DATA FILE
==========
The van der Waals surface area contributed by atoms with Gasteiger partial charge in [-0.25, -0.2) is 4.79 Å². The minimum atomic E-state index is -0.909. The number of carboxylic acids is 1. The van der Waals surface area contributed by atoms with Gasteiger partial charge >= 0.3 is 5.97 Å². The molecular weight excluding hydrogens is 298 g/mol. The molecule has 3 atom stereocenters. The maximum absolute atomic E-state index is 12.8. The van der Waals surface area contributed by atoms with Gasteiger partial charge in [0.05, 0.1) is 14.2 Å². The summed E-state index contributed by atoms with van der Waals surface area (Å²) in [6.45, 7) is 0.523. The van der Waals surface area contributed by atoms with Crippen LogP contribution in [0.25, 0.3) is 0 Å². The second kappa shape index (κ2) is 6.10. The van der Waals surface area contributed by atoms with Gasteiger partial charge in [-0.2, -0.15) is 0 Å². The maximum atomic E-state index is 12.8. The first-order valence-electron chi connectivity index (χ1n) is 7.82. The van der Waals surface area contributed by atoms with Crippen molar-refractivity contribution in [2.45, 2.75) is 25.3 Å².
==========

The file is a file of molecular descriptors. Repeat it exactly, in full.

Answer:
The van der Waals surface area contributed by atoms with Gasteiger partial charge in [-0.25, -0.2) is 4.79 Å². The minimum atomic E-state index is -0.909. The number of carboxylic acids is 1. The van der Waals surface area contributed by atoms with Gasteiger partial charge >= 0.3 is 5.97 Å². The molecular weight excluding hydrogens is 298 g/mol. The molecule has 3 atom stereocenters. The maximum absolute atomic E-state index is 12.8. The van der Waals surface area contributed by atoms with Gasteiger partial charge in [0.05, 0.1) is 14.2 Å². The summed E-state index contributed by atoms with van der Waals surface area (Å²) in [6.45, 7) is 0.523. The van der Waals surface area contributed by atoms with Crippen LogP contribution in [0.25, 0.3) is 0 Å². The second kappa shape index (κ2) is 6.10. The van der Waals surface area contributed by atoms with Gasteiger partial charge in [-0.2, -0.15) is 0 Å². The maximum atomic E-state index is 12.8. The first-order valence-electron chi connectivity index (χ1n) is 7.82. The van der Waals surface area contributed by atoms with Crippen molar-refractivity contribution in [2.45, 2.75) is 25.3 Å².